Principal Investigator (PI): Chris Lynnes, NASA's Goddard Space Flight Center
NASA Earth observation data typically include a rich set of quality information. These can range from simple quality flags to complicated bitmasks to external criteria such as cloud cover. Additional quality information is often included in external documentation or peer-reviewed literature and may include latitude dependencies, physiographic criteria (e.g., not valid over deserts), temporal functions, etc. The explanations of these quality factors also appear in a variety of forms, such as data product documentation and journal articles.
Thus, it is a laborious process for data users to locate the quality explanations, read the quality indicators and code an interpretation of the indicators. The effort expended is compounded many times, because each user must repeat the process him or herself. If it is merely difficult for science users, it is virtually impossible for machine applications to assimilate and use the quality information; they must either reject the data product or ignore the quality information.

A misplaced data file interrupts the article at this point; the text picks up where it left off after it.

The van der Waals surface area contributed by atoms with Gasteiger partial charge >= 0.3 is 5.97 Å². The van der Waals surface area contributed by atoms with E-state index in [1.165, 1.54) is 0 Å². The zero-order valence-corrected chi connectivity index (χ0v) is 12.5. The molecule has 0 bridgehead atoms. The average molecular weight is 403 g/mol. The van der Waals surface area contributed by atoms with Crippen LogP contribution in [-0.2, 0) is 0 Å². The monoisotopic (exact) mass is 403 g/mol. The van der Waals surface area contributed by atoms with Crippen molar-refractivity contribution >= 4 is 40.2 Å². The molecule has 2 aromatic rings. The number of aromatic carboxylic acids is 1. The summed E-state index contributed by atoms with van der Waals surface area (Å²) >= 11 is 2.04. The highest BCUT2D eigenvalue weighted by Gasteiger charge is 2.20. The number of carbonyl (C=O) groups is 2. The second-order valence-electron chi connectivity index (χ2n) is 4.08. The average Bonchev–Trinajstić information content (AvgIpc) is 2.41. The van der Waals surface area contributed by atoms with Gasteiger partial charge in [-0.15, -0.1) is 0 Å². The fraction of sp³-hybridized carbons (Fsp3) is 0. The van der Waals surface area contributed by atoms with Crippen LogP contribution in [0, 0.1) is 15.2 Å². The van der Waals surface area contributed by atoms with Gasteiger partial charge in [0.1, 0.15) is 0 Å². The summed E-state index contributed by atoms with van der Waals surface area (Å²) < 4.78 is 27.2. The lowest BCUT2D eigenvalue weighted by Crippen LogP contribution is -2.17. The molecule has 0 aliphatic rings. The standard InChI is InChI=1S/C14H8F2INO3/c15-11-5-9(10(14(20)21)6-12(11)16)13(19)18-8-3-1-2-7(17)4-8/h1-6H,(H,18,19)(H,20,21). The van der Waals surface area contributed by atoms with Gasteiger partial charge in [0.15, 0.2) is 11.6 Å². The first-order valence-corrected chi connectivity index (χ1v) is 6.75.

We propose to solve this problem through the construction of an ontology-driven quality screening service. The service will be deployable as a simple Representational State Transfer (REST) or Simple Open Access Protocol (SOAP) Web Service at data centers, taking as input the original data product and producing as output the same product, but with quality screening applied as requested by the user or client. In addition, predefined quality screens will be provided according to the cognizant science team's recommendations as stated in their documentation.
The quality screening indicators and recommendations will be encoded in a community-based data quality ontology, leveraged from an ongoing NASA project, which will allow it to be reused, expanded and maintained as new missions (such as the Decadal Survey missions) come online. In addition, the ontology-based approach will make the quality screening and associated information usable by machine-based applications such as models and decision support systems.